The far more important feature is head weight. Head weight is exactly what it sounds–how much the putter head weighs without the shaft or grip attached. Putter head weight is typically measured in grams, and most technical spec sheets will say to the gram how much the head weight might be. Most production model putters are 330 or 335 grams. I say “most” because some recent models, such as the Odyssey Black series and some newer Scotty Cameron putters, actually have varying weights for varying lengths. This is an attempt by the putter maker to keep a consistent swingweight regardless of the putter length. Because one inch of shaft length is about the same (for swingweighting) as adding 10 grams of head weight, you will see that many putters now have a 10 gram relationship per inch of shaft length. Scotty Cameron’s 2010 models include interchangeable weights. 35 inch putters are 330g; 34 inch putters are 340g; 33 inch putters are 350g. Obviously, some putter manufacturers believe that swingweight is important, and they try to keep this consistent among the series.

However, how Scotty Cameron believes a putter should feel should not dictate what you like. Many players today are opting for heavier putter heads in general, realizing some of the benefits that “heavy” provides. What is “heavier?” Well, that’s up to you.

For starters, the standard for smaller, custom-made putter heads has risen to 350g. Most players using Sunset Beach, Kari Lajosi, Byron Morgan, Tom Slighter, and a host of other “custom” putter manufacturer’s models are opting for 350g as stock weight. In addition, many putter makers are going even heavier. Piretti offers putters heads at 370g stock weight, and LaMont Mann customs go upwards of 400g on occasion.

The trend in increased head weight can be attributed to a number of factors. Most notably, better greens mean faster greens, and faster greens need higher head weight.

wait…what did he say?

You read that right. Fast greens need heavier putters.

Many people don’t understand this. They inherently think that if a putter is heavier, it will automatically force a ball harder because of “conservation of momentum.” Well, first, there’s not really such a thing as conservation of momentum. But, even if you have a hard time following that, here’s how it works–there are two explanations; one is scientific, one is not. Either way, I think you can understand. But since I have an engineering degree, I’ll start with the science.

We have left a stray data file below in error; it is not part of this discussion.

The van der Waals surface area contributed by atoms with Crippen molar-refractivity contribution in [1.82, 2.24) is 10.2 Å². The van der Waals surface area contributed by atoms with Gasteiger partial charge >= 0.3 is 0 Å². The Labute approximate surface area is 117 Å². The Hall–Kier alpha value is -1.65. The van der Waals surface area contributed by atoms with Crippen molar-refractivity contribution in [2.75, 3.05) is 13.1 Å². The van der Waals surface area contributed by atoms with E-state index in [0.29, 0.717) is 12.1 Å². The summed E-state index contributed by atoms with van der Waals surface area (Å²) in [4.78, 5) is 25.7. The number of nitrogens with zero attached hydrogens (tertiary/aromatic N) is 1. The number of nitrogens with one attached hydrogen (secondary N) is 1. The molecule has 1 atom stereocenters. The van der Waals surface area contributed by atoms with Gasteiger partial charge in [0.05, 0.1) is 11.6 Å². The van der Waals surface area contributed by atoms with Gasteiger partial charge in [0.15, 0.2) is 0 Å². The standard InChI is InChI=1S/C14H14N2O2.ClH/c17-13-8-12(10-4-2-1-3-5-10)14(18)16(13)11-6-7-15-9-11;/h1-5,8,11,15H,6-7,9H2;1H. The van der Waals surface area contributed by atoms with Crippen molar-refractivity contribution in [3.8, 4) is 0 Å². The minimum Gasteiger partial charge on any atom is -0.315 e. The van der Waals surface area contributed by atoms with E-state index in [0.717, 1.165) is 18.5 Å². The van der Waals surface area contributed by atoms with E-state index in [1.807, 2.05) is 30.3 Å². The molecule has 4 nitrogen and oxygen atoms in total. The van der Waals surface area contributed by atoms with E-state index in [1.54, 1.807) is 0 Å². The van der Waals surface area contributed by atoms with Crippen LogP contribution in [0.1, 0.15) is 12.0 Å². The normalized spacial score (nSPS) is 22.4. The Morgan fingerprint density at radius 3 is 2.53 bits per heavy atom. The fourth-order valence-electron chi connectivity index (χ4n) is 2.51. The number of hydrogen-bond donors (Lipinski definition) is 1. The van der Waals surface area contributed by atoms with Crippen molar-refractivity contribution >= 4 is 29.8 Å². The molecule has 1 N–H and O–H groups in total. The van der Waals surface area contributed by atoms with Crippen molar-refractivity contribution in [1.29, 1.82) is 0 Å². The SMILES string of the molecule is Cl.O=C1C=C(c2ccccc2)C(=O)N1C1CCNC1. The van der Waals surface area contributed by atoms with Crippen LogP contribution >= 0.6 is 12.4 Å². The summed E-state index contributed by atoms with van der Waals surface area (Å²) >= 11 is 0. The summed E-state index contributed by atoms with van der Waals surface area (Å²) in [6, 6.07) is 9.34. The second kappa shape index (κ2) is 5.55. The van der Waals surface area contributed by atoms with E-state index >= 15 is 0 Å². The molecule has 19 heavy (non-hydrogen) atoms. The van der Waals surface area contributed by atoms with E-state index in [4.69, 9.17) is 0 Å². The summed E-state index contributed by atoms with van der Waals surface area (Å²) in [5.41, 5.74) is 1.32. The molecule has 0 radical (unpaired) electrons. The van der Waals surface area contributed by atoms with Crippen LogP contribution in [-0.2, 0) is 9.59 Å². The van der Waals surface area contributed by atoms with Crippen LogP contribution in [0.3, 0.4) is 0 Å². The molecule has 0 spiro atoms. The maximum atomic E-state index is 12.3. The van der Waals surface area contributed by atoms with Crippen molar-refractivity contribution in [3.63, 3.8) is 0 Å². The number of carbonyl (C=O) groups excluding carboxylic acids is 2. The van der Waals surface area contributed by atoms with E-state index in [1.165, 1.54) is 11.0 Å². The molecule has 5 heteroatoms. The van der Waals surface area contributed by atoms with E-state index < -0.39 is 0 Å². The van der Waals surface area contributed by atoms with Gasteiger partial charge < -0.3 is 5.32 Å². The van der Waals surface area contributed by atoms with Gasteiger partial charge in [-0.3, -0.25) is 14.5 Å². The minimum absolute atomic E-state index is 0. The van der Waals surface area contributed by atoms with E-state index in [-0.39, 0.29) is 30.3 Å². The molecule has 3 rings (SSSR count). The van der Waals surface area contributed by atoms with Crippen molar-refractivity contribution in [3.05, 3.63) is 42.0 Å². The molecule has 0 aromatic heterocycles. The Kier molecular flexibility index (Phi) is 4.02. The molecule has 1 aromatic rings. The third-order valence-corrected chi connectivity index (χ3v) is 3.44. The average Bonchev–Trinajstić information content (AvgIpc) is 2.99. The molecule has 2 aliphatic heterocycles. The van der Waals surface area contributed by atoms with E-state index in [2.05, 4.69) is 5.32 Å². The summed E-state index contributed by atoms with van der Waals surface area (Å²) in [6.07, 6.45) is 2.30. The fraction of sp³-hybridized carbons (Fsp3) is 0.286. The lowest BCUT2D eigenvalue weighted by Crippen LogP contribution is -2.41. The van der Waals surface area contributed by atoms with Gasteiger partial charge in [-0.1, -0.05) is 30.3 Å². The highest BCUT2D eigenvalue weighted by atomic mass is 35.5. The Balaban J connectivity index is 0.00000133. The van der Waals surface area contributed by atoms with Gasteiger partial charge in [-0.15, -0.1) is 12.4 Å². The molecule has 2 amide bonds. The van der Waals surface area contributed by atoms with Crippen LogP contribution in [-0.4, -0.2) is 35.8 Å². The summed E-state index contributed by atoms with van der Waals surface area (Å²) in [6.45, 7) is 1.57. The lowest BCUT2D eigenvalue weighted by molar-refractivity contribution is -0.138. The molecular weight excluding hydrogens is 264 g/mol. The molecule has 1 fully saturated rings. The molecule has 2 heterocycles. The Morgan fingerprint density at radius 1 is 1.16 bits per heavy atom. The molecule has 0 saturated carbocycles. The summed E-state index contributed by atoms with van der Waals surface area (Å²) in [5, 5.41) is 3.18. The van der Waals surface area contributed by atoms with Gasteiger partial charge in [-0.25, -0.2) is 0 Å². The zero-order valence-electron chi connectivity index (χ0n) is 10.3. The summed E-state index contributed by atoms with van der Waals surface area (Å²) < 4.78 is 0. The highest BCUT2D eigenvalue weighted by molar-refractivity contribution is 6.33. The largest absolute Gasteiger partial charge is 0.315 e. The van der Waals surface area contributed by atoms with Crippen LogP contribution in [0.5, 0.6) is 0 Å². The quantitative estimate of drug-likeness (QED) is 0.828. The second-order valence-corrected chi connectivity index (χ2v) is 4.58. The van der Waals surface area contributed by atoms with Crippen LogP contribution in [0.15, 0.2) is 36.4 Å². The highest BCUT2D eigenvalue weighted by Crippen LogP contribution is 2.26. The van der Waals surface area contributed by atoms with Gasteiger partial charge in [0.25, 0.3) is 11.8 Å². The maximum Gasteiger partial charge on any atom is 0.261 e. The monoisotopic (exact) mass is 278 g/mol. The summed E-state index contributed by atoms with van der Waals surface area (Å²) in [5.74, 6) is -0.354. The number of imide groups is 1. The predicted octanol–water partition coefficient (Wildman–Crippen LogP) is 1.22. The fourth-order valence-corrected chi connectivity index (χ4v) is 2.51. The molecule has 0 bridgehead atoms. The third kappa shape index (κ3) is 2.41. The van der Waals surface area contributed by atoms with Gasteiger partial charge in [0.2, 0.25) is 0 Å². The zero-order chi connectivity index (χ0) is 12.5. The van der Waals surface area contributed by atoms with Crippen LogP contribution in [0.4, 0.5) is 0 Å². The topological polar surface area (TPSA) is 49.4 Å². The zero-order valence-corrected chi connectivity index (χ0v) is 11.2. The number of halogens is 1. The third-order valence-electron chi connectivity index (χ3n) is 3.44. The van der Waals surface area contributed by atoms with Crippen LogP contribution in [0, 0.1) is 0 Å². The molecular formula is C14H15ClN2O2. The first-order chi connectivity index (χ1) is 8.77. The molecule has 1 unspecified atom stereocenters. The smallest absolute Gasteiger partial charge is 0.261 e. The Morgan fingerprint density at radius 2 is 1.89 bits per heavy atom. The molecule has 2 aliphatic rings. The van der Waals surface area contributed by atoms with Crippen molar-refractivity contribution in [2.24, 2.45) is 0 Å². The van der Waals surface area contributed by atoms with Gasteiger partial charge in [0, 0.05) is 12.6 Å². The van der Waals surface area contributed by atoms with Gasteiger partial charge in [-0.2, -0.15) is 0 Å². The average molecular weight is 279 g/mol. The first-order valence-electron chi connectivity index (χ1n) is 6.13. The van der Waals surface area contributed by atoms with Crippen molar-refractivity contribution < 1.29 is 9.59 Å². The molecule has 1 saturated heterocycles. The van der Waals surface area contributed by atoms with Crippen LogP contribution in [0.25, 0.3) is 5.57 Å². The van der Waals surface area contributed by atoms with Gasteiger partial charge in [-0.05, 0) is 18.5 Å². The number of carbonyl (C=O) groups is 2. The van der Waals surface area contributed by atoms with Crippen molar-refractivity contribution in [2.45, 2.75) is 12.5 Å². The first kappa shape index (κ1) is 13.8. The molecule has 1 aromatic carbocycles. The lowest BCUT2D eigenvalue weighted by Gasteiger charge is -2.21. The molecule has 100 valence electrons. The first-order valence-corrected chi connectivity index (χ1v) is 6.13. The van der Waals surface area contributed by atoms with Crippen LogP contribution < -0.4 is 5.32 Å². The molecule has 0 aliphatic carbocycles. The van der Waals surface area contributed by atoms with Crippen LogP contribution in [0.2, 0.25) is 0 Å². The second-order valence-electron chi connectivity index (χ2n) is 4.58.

First, force is equal to mass times acceleration. Look up Sir Isaac Newton for more reading.

F=m * A

Next, kinetic energy of any object in motion is equal to one-half of the object’s mass multiplied by the square speed the object is traveling. See Newton, again, for reference.

E= 1/2 m * V^2

Energy must be conserved at all times, so the amount of kinetic energy the putter head travels with will be very important for determining how hard you hit the ball at impact.

so here’s how it works. Most people, mistakenly thinking that higher weight leads to a harder hit on a putter, believe that they will accelerate the putter with the same acceleration regardless of how heavy the putter is. Well, let’s try this out. Take a wiffle ball bat and try to swing it. Now take a cinder block and try to swing it the same speed. The amount of force you have to put in to accelerate the objects the same way is so great that it’s virtually impossible to do. Of course, this is an exaggeration to show the point, but it works the same with smaller differences in weight as well. Simply put, it is very difficult to change your force input on a putter to achieve consistent acceleration regardless of the weight.

So if acceleration isn’t constant, then what is? If we assume that force the user imparts on the club is the same from one stroke to another (which is much easier to accomplish), then a heavier putter head will lead to less acceleration (see F=m*a). If there’s less acceleration–and we’re starting from a still position, which we are in golf–then there is less velocity. Because velocity goes down, energy goes down (see E=0.5*m*V^2), but the energy goes down at a proportion squared to the decrease in velocity. Now, because we have higher mass, the energy will go up per the increased mass, but it only goes up directly with the increase in mass. In other words, velocity is much more important since any change in velocity will have a squared result on the energy. Thus, the increase in mass is easily negated by the decrease in velocity. This leads to less energy at impact, resulting in a slower ball speed coming off of the putter face.

science explanation over

For those who skipped below, the second (easier to understand) answer is that a heavier putter head is simply more difficult to move, which is what you want with a fast green. Fast greens require very small putting strokes to keep the ball from getting away from you. It is much easier to make small movements accurately with heavy weight, as lighter weight tends to float around and get jerky.

As such, the trend toward heavier weight has a lot to do with modern greenskeeping making even the local muni course run at speeds that would be tour-caliber just two decades ago.